• Submitted by Paul Udstrand on 03/17/2014 - 09:14 am.

        Higher salary

        “Would he have left if he -hadn’t- been offered a higher salary?” In a word: “no”. Salary obviously wasn’t his primary concern, were it, he wouldn’t have stayed for so long.

  4. Submitted by Hiram Foster on 03/15/2014 - 07:10 am.

    Hara’s departure, or more specifically, the coolness toward his departure is further evidence that management and the board has become isolated from the orchestra’s audience and for whatever reason, is no longer capable of effectively managing the orchestra. It’s as if they are engaged in tantrum of passive aggressiveness, if there is such a thing that for the moment at least, prevents them from doing the obvious things to make things right. Of course, they should have done everything reasonably possible to retain Hara, the star of those Grammy winning nominated and recordings the MOA is so proud of. Of course, they should do everything reasonably possible to bring Vanska back. Of course, they need to put the bitterness of the dispute behind them just as the players need to do.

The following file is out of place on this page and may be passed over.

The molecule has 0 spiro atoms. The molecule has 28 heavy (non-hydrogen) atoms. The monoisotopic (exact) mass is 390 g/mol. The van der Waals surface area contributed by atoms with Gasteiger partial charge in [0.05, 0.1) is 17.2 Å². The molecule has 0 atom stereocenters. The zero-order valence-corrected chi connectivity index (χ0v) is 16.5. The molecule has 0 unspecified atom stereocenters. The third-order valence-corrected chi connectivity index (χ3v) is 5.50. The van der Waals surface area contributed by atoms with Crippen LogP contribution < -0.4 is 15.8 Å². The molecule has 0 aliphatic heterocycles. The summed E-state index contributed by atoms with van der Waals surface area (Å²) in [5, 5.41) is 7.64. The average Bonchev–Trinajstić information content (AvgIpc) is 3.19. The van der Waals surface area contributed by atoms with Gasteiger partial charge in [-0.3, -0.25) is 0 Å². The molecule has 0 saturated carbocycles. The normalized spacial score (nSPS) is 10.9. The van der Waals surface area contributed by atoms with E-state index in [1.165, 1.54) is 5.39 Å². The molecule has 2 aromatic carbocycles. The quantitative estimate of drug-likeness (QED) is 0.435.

5. Submitted by Bill Gleason on 03/15/2014 - 07:23 am.

    Had Mr. Hara ever wanted to leave Minnesota to

    play elsewhere for more money there were no doubt plenty of earlier opportunities…

    Thanks, Burt.

    I am sure that the relatively new LA Phil conductor, Gustavo Dudamel, was a factor in the decision. As was the pathetic stalling by the orchestra board.

    Playing in an orchestra led by a great conductor, like Mr. Dudamel or Mr. Vanska, is a goal and an honor for great musicians – which you certainly are.

    I hope to hear you play in LA the next time I am there!

  6. Submitted by Hiram Foster on 03/15/2014 - 08:47 am.

    Pay rates

    I would be interested in the respective pay scales. It’s hard to compare the LA Philharmonic with the Minnesota Orchestra for a number of reasons. For one thing, there are a lot more opportunities to perform and make money in LA than there are in Minnesota. Still, the LA Philharmonic has, like the Minnesota has been a second tier orchestra with occasional ambitions to move in the first tier. If Minnesota refuses to at least match the pay scales of orchestras like Los Angeles’, I would say there are more problems ahead.

  7. Submitted by Karla Jennings on 03/15/2014 - 09:50 am.

    Shame on the Minnesota Orchestra Association for passively overseeing the continued erosion of our once great orchestra. Rather than a single, fatal event, we are witnessing a more subtle and slow destruction as elite musicians make the understandable decision to continue their careers with orchestras that display a strong commitment to sustaining musical excellence. The MOA cannot even bring itself to craft a suitable announcement when a musician leaves, rather they issue a statement totally devoid of appropriate sentiment. If the MOA really has no interest in reversing the continuing damage, why don’t they have the courage to say so?